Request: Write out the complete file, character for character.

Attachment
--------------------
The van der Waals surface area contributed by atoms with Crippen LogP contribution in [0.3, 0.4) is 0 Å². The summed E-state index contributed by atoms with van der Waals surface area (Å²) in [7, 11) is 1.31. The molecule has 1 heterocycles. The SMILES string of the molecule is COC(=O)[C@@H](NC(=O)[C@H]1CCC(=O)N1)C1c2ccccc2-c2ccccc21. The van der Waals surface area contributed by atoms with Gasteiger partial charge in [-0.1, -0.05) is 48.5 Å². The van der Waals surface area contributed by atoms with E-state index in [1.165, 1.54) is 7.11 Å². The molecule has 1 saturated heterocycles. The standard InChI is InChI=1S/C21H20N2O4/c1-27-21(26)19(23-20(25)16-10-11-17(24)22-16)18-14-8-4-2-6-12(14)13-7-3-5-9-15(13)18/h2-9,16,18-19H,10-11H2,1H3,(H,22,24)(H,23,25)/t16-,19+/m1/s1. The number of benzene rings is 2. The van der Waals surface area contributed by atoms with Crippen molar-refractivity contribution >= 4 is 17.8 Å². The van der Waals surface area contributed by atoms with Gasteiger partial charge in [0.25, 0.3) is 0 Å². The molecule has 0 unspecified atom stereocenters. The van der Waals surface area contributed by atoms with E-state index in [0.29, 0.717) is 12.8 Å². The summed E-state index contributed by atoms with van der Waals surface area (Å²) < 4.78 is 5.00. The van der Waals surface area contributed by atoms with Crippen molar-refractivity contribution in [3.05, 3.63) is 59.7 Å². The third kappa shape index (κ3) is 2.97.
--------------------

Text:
The van der Waals surface area contributed by atoms with Crippen LogP contribution in [0.3, 0.4) is 0 Å². The summed E-state index contributed by atoms with van der Waals surface area (Å²) in [7, 11) is 1.31. The molecule has 1 heterocycles. The SMILES string of the molecule is COC(=O)[C@@H](NC(=O)[C@H]1CCC(=O)N1)C1c2ccccc2-c2ccccc21. The van der Waals surface area contributed by atoms with Gasteiger partial charge in [-0.1, -0.05) is 48.5 Å². The van der Waals surface area contributed by atoms with E-state index in [1.165, 1.54) is 7.11 Å². The molecule has 1 saturated heterocycles. The standard InChI is InChI=1S/C21H20N2O4/c1-27-21(26)19(23-20(25)16-10-11-17(24)22-16)18-14-8-4-2-6-12(14)13-7-3-5-9-15(13)18/h2-9,16,18-19H,10-11H2,1H3,(H,22,24)(H,23,25)/t16-,19+/m1/s1. The number of benzene rings is 2. The van der Waals surface area contributed by atoms with Crippen molar-refractivity contribution >= 4 is 17.8 Å². The van der Waals surface area contributed by atoms with Gasteiger partial charge in [0.25, 0.3) is 0 Å². The molecule has 0 unspecified atom stereocenters. The van der Waals surface area contributed by atoms with E-state index in [0.29, 0.717) is 12.8 Å². The summed E-state index contributed by atoms with van der Waals surface area (Å²) < 4.78 is 5.00. The van der Waals surface area contributed by atoms with Crippen molar-refractivity contribution in [3.05, 3.63) is 59.7 Å². The third kappa shape index (κ3) is 2.97.